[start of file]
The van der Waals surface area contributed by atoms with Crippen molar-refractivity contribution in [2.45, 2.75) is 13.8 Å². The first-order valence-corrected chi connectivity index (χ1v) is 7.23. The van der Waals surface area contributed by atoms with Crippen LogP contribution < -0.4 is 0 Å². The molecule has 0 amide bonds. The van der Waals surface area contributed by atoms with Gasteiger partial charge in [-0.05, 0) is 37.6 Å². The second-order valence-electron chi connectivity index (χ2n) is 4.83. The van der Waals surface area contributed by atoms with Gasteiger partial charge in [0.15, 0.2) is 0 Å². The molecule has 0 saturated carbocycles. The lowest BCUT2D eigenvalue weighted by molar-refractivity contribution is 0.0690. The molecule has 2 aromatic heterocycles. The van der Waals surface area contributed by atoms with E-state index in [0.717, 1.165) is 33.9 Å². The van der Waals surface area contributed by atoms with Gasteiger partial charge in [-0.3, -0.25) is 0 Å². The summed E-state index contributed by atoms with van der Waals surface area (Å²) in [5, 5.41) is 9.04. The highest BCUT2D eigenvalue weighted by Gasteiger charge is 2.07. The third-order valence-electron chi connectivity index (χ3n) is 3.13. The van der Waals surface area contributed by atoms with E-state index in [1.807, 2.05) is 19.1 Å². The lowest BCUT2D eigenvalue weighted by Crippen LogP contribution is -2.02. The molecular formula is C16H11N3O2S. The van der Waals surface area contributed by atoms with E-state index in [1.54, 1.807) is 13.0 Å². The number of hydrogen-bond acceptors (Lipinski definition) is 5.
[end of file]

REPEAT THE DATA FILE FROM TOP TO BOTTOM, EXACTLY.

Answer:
The van der Waals surface area contributed by atoms with Crippen molar-refractivity contribution in [2.45, 2.75) is 13.8 Å². The first-order valence-corrected chi connectivity index (χ1v) is 7.23. The van der Waals surface area contributed by atoms with Crippen LogP contribution < -0.4 is 0 Å². The molecule has 0 amide bonds. The van der Waals surface area contributed by atoms with Gasteiger partial charge in [-0.05, 0) is 37.6 Å². The second-order valence-electron chi connectivity index (χ2n) is 4.83. The van der Waals surface area contributed by atoms with Gasteiger partial charge in [0.15, 0.2) is 0 Å². The molecule has 0 saturated carbocycles. The lowest BCUT2D eigenvalue weighted by molar-refractivity contribution is 0.0690. The molecule has 2 aromatic heterocycles. The van der Waals surface area contributed by atoms with E-state index in [0.717, 1.165) is 33.9 Å². The van der Waals surface area contributed by atoms with Gasteiger partial charge in [-0.3, -0.25) is 0 Å². The summed E-state index contributed by atoms with van der Waals surface area (Å²) in [5, 5.41) is 9.04. The highest BCUT2D eigenvalue weighted by Gasteiger charge is 2.07. The third-order valence-electron chi connectivity index (χ3n) is 3.13. The van der Waals surface area contributed by atoms with E-state index in [1.807, 2.05) is 19.1 Å². The lowest BCUT2D eigenvalue weighted by Crippen LogP contribution is -2.02. The molecular formula is C16H11N3O2S. The van der Waals surface area contributed by atoms with E-state index in [1.54, 1.807) is 13.0 Å². The number of hydrogen-bond acceptors (Lipinski definition) is 5.